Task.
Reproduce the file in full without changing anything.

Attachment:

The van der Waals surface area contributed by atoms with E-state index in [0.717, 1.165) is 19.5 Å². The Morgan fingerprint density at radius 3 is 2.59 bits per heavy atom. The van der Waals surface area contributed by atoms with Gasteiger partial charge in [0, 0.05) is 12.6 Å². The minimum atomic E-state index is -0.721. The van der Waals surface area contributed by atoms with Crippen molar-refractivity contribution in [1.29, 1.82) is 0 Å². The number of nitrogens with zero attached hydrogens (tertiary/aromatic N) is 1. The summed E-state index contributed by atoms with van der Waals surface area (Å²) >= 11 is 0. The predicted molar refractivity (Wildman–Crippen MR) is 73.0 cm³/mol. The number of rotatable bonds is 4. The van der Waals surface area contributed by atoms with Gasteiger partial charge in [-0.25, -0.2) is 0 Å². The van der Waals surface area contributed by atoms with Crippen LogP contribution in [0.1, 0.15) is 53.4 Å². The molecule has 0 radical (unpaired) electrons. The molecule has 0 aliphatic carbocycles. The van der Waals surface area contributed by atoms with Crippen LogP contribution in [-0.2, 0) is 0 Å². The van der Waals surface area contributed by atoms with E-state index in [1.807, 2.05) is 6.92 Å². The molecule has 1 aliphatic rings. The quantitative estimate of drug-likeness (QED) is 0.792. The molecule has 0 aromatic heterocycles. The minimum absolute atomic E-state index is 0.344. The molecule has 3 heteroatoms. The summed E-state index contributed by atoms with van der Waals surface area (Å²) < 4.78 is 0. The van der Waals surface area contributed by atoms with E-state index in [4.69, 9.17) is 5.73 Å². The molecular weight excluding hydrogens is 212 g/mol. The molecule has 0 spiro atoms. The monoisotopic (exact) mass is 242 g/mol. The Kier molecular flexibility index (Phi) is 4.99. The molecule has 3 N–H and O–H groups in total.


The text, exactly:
The van der Waals surface area contributed by atoms with E-state index in [0.717, 1.165) is 19.5 Å². The Morgan fingerprint density at radius 3 is 2.59 bits per heavy atom. The van der Waals surface area contributed by atoms with Gasteiger partial charge in [0, 0.05) is 12.6 Å². The minimum atomic E-state index is -0.721. The van der Waals surface area contributed by atoms with Crippen molar-refractivity contribution in [1.29, 1.82) is 0 Å². The number of nitrogens with zero attached hydrogens (tertiary/aromatic N) is 1. The summed E-state index contributed by atoms with van der Waals surface area (Å²) >= 11 is 0. The predicted molar refractivity (Wildman–Crippen MR) is 73.0 cm³/mol. The number of rotatable bonds is 4. The van der Waals surface area contributed by atoms with Gasteiger partial charge in [-0.25, -0.2) is 0 Å². The van der Waals surface area contributed by atoms with Crippen LogP contribution in [0.1, 0.15) is 53.4 Å². The molecule has 0 radical (unpaired) electrons. The molecule has 0 aliphatic carbocycles. The van der Waals surface area contributed by atoms with Crippen LogP contribution in [-0.2, 0) is 0 Å². The van der Waals surface area contributed by atoms with E-state index in [1.807, 2.05) is 6.92 Å². The molecule has 1 aliphatic rings. The quantitative estimate of drug-likeness (QED) is 0.792. The molecule has 0 aromatic heterocycles. The minimum absolute atomic E-state index is 0.344. The molecule has 3 heteroatoms. The summed E-state index contributed by atoms with van der Waals surface area (Å²) < 4.78 is 0. The van der Waals surface area contributed by atoms with E-state index in [4.69, 9.17) is 5.73 Å². The molecular weight excluding hydrogens is 212 g/mol. The molecule has 0 spiro atoms. The monoisotopic (exact) mass is 242 g/mol. The Kier molecular flexibility index (Phi) is 4.99. The molecule has 3 N–H and O–H groups in total.